The church also maintains that people in this generation are even more special than any in all the previous generations of the earth. Young people now are told that they were the most valiant, and the most choice, spirit sons and daughters of God that were saved to come forth in the most special time in all of human history. This teaching used to be reserved for whites, and the colored were the less valiant ones, but now it means all the kids born recently (especially those born in the church) as opposed to those born in previous generations. The message has morphed into one that is more socially acceptable, but, I think is still dangerous nevertheless. How sad is it that people who worked so hard, but happened to be born before any of the children of the current day, have to be belittled by such a vain and purely speculative teaching? I think sometimes children nowadays need to hear that they are just losers until they can prove that they are not. I’m just kidding, of course, but I think this idea of being chosen to come forth in the latter days can lead to being critical of those who actually deserve more respect, but don’t receive it, because of the simple fact of when they were born. People of all generations are capable of doing great things and one generation is not entitled to feel more special than any other because of when they happen to be born.
Another way the church promotes a feeling of extra-specialness is in the bestowal of the priesthood on the men in the church. Now, maybe men do have a greater need to feel special than women, but I suspect it is more likely a carryover from days when women were not seen as being capable of having rights to vote or participate in a male dominated society. It is interesting to me that such social revolutionary thinkers such as Jesus and Joseph Smith both had much more progressive views of women than what happened to survive them.
Callings also contribute to a feeling of specialness because the adherent is told that the calling was extended especially to them for their specific benefit. Whether or not this is actually the case can obviously be determined by the person who accepts and labors in the calling, but many will dedicate a lot of time in callings where they are miserable because they are convinced the calling was extended especially to them to meet some specific spiritual need they had at the time. Not only is the believer special, but their calling was made special for them.
Finally, one other thing I think the church does to promote feeling special is in the progression from one level of special to higher levels. People are kept in the program by constantly expecting to feel more special once certain milestones have been accomplished. New members, who are made to feel special in the attention shown by missionaries, are invited to be baptized, which will make them feel more special. New members are given the gift of the holy ghost which is regarded as a special gift, that recipients ought to feel special to receive. In addition to receiving the priesthood, going to the temple will REALLY make you feel special. You belong to an elite club if you have made it that far and being in the club is what makes temple endowed and married members the most special of all.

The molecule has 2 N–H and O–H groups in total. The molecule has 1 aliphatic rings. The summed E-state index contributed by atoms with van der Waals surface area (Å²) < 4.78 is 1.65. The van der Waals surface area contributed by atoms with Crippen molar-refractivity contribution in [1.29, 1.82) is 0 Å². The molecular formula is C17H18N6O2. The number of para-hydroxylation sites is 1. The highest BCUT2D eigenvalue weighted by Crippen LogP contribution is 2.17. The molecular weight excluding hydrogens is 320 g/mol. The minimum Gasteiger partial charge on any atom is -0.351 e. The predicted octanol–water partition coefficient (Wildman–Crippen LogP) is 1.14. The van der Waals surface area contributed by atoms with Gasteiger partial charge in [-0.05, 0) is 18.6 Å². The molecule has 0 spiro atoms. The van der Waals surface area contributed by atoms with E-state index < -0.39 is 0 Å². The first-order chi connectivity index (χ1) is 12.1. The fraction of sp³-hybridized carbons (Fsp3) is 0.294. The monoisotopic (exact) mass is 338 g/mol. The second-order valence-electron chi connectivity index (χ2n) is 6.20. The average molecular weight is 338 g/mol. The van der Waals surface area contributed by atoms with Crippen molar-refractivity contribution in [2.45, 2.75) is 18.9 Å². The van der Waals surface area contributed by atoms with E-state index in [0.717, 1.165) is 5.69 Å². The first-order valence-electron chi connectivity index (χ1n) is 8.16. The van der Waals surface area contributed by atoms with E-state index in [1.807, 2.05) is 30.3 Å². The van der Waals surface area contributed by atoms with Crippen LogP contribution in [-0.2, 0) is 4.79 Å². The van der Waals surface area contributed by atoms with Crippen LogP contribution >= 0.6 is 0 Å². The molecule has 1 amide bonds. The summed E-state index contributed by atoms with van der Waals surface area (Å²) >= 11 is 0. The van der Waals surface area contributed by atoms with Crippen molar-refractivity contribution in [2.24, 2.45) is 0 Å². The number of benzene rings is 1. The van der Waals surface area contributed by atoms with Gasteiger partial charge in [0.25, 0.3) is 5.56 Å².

Of course, believing members of the church would say that all this specialness is an indicator of the truthfulness of the work of God they are promoting and believe in. The problem is, right now, I can think of no good response to this argument. They may be right. All the special feelings people get when they do what the church says, may actually be the result of divine approval of the church and what it stands for. God may actually be smiling down on all the good Mormon folks and cause them to feel special because they really are. So maybe my ramblings here don’t have a great point, but my feeling is that a lot of the good feelings people get from following what the church teaches are by design. They are setup to appeal to a part of the human psyche that needs to feel special. In my opinion, this is an unfair manipulation of an area where people are susceptible to desire and are therefore more willing to conform because they like feeling special. When people feel special, they tend to overlook things that would be considered signs that manipulation is being practiced to gain and keep followers of a set of teachings or a group.
I think what I said earlier is true. When people are made to feel that they are more special than others because of their conformity to a group, that is when the line is crossed. When the needs of the group are supposed to come before just doing the right thing, that is when it has gone too far. I don’t think God is one to go around holding out this carrot of you feeling special and that he is dangling it in front of you to get you to act a certain way. Doing the right thing should be what makes you feel special for the sake of doing the right thing, not doing the right thing within the confines of a what a religious institution says you should be doing to get that feeling. So, what makes you feel special?